exercise without rattling the neighbors
May 29, 2012 5:29 PM   Subscribe

Looking for some kind of mat or other DIY contraption to deaden vibration when exercising.

When I jump rope, my whole apartment shakes. The banister, the windows, you name it, it rattles. Tried in the kitchen, instead of the living-room carpet, and it's (predictably) worse. The only time that's convenient for me for exercise is ~5am, so I need a way that won't bother the neighbors or wake up the kids.

I've read this thread, (mostly about noise) in which folks recommend just finding different workout options.

Is there anybody out there with any experience with any type of mat or other vibration-dampening contraption that one could use? I tried dragging my standing-in-the-kitchen mat into the living room, and it helped a bit, so I'm wondering about some combination of mats, or maybe there's something purpose built for this?
posted by colin_l to Sports, Hobbies, & Recreation (4 answers total)
I tried a ton of different approaches when I was trying to play DDR with driving my neighbors insane. You basically are making high power ultra-low frequency bass. That is extraordinarily difficult to deal with. With padding and stuff you can smooth out the waveform, but you're still going to have your weight on and off the floor lots of times each minute, and if your house is not stable enough that it shakes from that, well it's going to shake.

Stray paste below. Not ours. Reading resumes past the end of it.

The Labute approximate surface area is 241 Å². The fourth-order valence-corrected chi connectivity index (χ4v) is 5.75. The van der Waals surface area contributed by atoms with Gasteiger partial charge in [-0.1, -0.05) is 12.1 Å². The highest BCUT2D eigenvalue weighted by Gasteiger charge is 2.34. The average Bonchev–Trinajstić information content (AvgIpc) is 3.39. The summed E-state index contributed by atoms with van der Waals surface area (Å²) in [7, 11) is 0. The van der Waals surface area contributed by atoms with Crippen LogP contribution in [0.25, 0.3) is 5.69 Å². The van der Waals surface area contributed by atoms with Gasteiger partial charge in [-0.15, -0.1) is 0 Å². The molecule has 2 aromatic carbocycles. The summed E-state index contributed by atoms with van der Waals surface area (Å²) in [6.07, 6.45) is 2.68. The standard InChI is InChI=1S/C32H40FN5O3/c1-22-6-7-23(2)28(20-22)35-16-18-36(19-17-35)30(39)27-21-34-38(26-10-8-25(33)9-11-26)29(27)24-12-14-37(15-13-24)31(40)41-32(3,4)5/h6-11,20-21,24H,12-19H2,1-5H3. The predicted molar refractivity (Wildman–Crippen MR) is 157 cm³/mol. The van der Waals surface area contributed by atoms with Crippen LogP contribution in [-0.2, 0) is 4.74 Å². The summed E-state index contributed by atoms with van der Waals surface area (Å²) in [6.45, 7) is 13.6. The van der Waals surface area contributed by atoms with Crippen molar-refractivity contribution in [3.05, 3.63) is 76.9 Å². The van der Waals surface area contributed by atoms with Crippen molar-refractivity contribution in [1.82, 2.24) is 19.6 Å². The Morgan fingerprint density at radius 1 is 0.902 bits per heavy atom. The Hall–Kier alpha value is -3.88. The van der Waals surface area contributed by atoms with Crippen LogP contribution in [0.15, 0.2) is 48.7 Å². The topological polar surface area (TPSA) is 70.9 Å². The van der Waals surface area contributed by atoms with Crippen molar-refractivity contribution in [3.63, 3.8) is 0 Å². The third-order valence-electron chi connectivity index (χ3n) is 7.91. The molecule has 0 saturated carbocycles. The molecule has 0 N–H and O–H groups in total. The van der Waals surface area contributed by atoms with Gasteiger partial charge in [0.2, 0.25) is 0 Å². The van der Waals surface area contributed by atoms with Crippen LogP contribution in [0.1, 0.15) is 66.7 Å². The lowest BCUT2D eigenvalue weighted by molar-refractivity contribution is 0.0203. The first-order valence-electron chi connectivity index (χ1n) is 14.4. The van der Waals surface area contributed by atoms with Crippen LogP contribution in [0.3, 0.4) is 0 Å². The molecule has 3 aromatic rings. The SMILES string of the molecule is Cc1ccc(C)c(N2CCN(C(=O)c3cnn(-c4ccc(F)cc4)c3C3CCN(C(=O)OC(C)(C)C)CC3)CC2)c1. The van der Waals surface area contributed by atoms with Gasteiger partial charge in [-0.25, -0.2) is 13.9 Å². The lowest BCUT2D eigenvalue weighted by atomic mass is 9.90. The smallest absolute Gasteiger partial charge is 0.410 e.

You might be able to find somewhere in the house that is structurally more rigid. A basement or garage with a cement floor directly on the ground would be the best - there padding would still be nice to protect you, but the sound and vibrations would be minimal. I found I could get minor totally inadequate gains by staying near load-bearing walls.

Really the best solution is: go outside.
posted by aubilenon at 6:04 PM on May 29, 2012 [1 favorite]

load-bearing walls ftw!, Thanks aubilenon! There's a spot between two of them that's dead as anything!
posted by colin_l at 6:40 PM on May 29, 2012

We put our treadmill on top of those interlocking "shop" mats that you buy in the automotive department of places like Sears. They are sort of like jigsaw puzzles, and we bought 6 interlocking pieces for around $30 total. They're about 1/2" to 3/4" thick if I recall correctly. I can't imagine it would totally solve the problem, but it might be part of the great solution aubilenon provided above.
posted by MoonOrb at 7:02 PM on May 29, 2012 [1 favorite]

Beyond finding a structural dead zone, you might have to change your exercises to do things that don't involve airborne body weight. Some alternatives that are as hard as jumping rope:

- Mountain climbers
- Plank jacks

- Sumo pushups
posted by benzenedream at 9:59 PM on May 29, 2012 [1 favorite]

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